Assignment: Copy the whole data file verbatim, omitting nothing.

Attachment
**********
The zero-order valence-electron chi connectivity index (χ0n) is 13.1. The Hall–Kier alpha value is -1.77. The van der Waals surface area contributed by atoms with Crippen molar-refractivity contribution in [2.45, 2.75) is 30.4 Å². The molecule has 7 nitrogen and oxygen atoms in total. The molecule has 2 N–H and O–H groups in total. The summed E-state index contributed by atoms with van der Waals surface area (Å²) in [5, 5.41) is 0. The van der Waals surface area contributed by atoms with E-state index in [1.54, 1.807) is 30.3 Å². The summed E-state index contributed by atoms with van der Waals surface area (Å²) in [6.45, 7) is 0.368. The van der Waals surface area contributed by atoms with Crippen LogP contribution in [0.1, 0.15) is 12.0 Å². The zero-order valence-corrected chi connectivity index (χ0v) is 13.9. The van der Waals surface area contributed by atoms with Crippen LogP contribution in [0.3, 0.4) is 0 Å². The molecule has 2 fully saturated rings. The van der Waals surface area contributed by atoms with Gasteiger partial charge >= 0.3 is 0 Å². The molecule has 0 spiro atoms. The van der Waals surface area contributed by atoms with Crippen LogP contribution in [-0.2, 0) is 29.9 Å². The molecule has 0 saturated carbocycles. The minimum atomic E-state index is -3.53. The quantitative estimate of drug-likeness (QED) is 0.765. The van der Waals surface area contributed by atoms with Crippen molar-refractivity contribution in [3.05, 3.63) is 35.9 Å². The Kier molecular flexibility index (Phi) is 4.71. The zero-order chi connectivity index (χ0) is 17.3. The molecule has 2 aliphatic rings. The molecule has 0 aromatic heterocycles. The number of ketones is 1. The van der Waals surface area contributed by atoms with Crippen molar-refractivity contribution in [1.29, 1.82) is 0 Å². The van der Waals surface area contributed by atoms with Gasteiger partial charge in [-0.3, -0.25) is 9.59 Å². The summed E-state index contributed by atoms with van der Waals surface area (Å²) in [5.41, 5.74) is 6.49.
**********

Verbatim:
The zero-order valence-electron chi connectivity index (χ0n) is 13.1. The Hall–Kier alpha value is -1.77. The van der Waals surface area contributed by atoms with Crippen molar-refractivity contribution in [2.45, 2.75) is 30.4 Å². The molecule has 7 nitrogen and oxygen atoms in total. The molecule has 2 N–H and O–H groups in total. The summed E-state index contributed by atoms with van der Waals surface area (Å²) in [5, 5.41) is 0. The van der Waals surface area contributed by atoms with E-state index in [1.54, 1.807) is 30.3 Å². The summed E-state index contributed by atoms with van der Waals surface area (Å²) in [6.45, 7) is 0.368. The van der Waals surface area contributed by atoms with Crippen LogP contribution in [0.1, 0.15) is 12.0 Å². The zero-order valence-corrected chi connectivity index (χ0v) is 13.9. The van der Waals surface area contributed by atoms with Crippen LogP contribution in [0.3, 0.4) is 0 Å². The molecule has 2 fully saturated rings. The van der Waals surface area contributed by atoms with Gasteiger partial charge >= 0.3 is 0 Å². The molecule has 0 spiro atoms. The van der Waals surface area contributed by atoms with Crippen LogP contribution in [-0.2, 0) is 29.9 Å². The molecule has 0 saturated carbocycles. The minimum atomic E-state index is -3.53. The quantitative estimate of drug-likeness (QED) is 0.765. The van der Waals surface area contributed by atoms with Crippen molar-refractivity contribution in [3.05, 3.63) is 35.9 Å². The Kier molecular flexibility index (Phi) is 4.71. The zero-order chi connectivity index (χ0) is 17.3. The molecule has 2 aliphatic rings. The molecule has 0 aromatic heterocycles. The number of ketones is 1. The van der Waals surface area contributed by atoms with Crippen molar-refractivity contribution in [1.29, 1.82) is 0 Å². The van der Waals surface area contributed by atoms with Gasteiger partial charge in [-0.3, -0.25) is 9.59 Å². The summed E-state index contributed by atoms with van der Waals surface area (Å²) in [5.41, 5.74) is 6.49.